The powerful and aggressive Tang built a
huge trade empire which penetrated deep into Central Asia.
Buddhism thrived along with the empire, and Buddhist pilgrims
traveled freely to and from Central Asia and India. The
building of cave temples continued on a grand scale and some
of the world's finest Buddhist art was created under the Tang.
EWER & BASIN, Koryō period
(918-1392 AD) Korea, Silver parcel gilt 14 15/16" high, Boston
Museum of Fine Arts, MA Reproduction photograph.
|The scalloped body, the spout and
handle of the ewer all have shapes inspired by bamboo forms.
The cover consists of three conventionalized lotuses,
surmounted by a phoenix, a legendary bird seen only when land
is at peace. It stands for joy and warmth, rules over south
and influences summer. The ewer fits into a basin of similarly
scalloped shape; both vessels are engraved with a decoration
of floral sprays. Their shapes are very similar to those of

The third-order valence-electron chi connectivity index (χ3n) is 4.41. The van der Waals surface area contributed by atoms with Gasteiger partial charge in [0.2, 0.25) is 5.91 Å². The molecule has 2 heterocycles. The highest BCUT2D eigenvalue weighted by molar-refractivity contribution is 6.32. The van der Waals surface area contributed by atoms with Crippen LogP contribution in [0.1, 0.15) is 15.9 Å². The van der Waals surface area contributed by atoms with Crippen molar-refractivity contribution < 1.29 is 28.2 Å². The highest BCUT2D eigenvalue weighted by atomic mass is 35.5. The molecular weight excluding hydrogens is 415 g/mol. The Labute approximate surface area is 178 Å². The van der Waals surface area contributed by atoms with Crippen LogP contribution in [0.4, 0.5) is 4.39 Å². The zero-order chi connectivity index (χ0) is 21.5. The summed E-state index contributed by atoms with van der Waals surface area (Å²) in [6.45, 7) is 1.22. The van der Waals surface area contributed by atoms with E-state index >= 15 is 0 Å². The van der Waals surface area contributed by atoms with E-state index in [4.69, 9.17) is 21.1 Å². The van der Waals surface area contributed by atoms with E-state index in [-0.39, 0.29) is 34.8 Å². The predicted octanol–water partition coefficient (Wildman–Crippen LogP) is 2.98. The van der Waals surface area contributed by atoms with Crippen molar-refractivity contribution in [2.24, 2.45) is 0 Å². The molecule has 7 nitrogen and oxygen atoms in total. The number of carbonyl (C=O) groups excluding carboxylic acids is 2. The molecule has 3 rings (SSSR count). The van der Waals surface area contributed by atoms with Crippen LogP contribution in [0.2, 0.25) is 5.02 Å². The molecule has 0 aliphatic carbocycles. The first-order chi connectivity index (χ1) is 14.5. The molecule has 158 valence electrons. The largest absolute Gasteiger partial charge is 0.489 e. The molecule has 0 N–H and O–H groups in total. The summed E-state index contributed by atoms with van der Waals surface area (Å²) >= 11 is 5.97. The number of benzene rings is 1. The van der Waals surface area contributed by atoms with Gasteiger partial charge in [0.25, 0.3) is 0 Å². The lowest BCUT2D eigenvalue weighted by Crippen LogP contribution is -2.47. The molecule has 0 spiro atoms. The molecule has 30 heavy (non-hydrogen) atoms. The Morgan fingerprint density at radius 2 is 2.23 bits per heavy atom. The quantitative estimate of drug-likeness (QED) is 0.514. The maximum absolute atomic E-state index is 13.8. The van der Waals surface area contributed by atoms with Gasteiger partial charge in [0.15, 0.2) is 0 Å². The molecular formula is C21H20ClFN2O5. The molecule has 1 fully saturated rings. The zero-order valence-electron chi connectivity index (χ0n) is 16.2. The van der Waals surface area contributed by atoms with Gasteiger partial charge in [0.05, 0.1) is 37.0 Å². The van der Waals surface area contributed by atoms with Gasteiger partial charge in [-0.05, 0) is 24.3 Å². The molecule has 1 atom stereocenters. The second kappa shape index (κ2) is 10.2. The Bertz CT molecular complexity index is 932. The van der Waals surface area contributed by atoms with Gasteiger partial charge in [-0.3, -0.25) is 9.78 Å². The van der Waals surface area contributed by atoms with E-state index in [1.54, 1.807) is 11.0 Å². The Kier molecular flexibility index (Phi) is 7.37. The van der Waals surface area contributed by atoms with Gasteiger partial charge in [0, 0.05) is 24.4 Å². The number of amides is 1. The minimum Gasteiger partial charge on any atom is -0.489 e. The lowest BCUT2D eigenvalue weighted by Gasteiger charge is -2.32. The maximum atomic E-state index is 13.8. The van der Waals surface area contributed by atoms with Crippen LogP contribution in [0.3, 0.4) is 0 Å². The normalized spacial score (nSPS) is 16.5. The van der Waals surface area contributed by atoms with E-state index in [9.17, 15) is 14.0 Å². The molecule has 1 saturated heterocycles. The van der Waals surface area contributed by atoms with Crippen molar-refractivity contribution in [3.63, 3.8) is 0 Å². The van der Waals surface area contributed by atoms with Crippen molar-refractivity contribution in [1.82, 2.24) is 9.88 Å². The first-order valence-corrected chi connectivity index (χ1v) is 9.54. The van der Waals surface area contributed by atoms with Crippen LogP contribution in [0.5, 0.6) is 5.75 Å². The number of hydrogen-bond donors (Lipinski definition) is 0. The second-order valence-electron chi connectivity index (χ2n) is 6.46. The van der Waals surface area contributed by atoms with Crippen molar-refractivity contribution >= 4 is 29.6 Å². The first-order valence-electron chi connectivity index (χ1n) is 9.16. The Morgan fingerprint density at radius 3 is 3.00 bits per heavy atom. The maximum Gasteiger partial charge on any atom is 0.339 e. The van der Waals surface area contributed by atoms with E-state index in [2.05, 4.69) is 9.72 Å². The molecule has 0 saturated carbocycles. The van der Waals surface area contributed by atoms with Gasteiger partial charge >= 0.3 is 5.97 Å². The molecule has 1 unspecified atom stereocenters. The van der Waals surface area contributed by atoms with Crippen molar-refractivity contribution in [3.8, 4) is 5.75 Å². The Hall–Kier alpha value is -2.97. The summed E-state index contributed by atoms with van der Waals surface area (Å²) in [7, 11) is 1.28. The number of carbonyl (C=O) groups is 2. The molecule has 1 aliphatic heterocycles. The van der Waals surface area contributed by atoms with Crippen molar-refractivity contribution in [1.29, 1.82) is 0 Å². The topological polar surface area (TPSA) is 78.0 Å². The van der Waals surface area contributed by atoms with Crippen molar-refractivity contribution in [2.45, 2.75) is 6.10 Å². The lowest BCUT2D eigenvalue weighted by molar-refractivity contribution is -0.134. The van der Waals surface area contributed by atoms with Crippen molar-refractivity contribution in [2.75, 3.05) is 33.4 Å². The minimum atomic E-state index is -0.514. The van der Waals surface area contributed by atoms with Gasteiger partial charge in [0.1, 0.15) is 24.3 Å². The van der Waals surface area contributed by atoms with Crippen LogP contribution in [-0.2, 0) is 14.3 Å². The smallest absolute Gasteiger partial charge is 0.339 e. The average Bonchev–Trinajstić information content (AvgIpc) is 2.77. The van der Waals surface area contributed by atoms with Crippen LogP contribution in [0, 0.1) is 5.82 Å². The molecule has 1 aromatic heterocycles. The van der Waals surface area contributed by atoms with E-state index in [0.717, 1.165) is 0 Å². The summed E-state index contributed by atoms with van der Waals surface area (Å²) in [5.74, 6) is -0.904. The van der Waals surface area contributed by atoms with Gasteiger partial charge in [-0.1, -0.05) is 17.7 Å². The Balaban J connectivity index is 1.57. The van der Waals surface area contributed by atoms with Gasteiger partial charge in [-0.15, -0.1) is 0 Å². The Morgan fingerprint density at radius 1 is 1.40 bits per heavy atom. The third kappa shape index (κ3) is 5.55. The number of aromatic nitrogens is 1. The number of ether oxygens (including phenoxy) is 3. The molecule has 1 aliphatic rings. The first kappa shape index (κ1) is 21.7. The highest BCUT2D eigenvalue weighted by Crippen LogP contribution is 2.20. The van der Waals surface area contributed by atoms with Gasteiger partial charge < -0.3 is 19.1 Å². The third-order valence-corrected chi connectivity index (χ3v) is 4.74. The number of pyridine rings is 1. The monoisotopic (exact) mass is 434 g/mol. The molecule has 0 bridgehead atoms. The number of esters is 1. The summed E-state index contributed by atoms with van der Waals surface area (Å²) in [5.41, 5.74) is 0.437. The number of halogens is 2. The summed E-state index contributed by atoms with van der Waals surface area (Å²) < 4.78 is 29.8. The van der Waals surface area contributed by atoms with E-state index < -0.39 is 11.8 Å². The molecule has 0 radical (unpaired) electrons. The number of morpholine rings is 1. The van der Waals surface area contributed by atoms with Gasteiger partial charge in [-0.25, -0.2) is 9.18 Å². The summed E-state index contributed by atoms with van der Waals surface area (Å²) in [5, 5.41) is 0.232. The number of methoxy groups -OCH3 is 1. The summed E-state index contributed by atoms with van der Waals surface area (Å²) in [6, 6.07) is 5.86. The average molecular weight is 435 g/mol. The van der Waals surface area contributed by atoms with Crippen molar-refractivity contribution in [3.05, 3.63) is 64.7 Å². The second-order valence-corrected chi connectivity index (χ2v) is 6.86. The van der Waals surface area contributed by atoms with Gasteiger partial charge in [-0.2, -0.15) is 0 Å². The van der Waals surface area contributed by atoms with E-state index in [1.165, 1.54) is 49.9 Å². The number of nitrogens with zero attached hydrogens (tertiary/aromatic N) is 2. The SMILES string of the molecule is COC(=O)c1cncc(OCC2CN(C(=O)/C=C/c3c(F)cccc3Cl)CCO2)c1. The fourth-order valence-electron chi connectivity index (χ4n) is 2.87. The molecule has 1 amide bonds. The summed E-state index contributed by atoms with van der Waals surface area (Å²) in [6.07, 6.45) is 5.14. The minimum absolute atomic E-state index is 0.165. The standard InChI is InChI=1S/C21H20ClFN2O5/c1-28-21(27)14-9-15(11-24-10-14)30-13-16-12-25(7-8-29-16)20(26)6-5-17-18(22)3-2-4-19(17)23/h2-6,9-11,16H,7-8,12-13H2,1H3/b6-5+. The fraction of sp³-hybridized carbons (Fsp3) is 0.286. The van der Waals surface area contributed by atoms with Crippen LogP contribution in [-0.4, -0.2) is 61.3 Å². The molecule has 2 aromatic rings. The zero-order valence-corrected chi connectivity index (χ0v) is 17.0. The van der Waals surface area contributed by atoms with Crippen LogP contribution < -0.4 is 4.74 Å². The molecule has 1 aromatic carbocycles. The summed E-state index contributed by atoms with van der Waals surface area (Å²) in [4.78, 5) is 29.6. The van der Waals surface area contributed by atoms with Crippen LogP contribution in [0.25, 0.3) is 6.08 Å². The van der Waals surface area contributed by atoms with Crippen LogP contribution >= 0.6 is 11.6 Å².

ceramic types from Korea as well as Northern Sung China.
COVERED VASE, Yuan period (1279-1368),
China, Porcelain decorated in underglaze blue, Clara Bertram Kimball
Collection, Boston Museum of Fine Arts, MA Reproduction
PUPPY CARRYING A PHEASANT FEATHER, Li
Dynasty (17th century) Korea, by Yi Am (1499-after 1545), Watercolour
on silk 12 1/8 x 17 1/8",
Museum of Art, PA Reproduction
|Although the Mongol or Yuan
dynasty overpowered the Sung, the mainstream of Chinese
culture was so strong that the reign of the Khans was marked
by support of the established culture rather than by any
attempt to impose Mongol values. It was during this era that
Marco Polo visited "Cathay" and returned to Venice
to write glowing reports of Chinese urban life. Perfecting the
technology of porcelain, potters produced high-fired pure
white ware, which was elegantly shaped and decorated. Bold
decorative floral motifs had developed under the Sung, and now
potters used imported Persian cobalt to create similar designs
in blue. Known as "blue and white", the objects were
made for the Imperial court.
|It was in painting, pottery and
handicrafts that the Koreans found expression. Korean
paintings now in existence with a few exceptions date from the
Yi period (1392-1910) and follow the tradition of the Chinese
Ming paintings, from which they are not easily distinguished.
A native Korean style is evident in some attractive studies of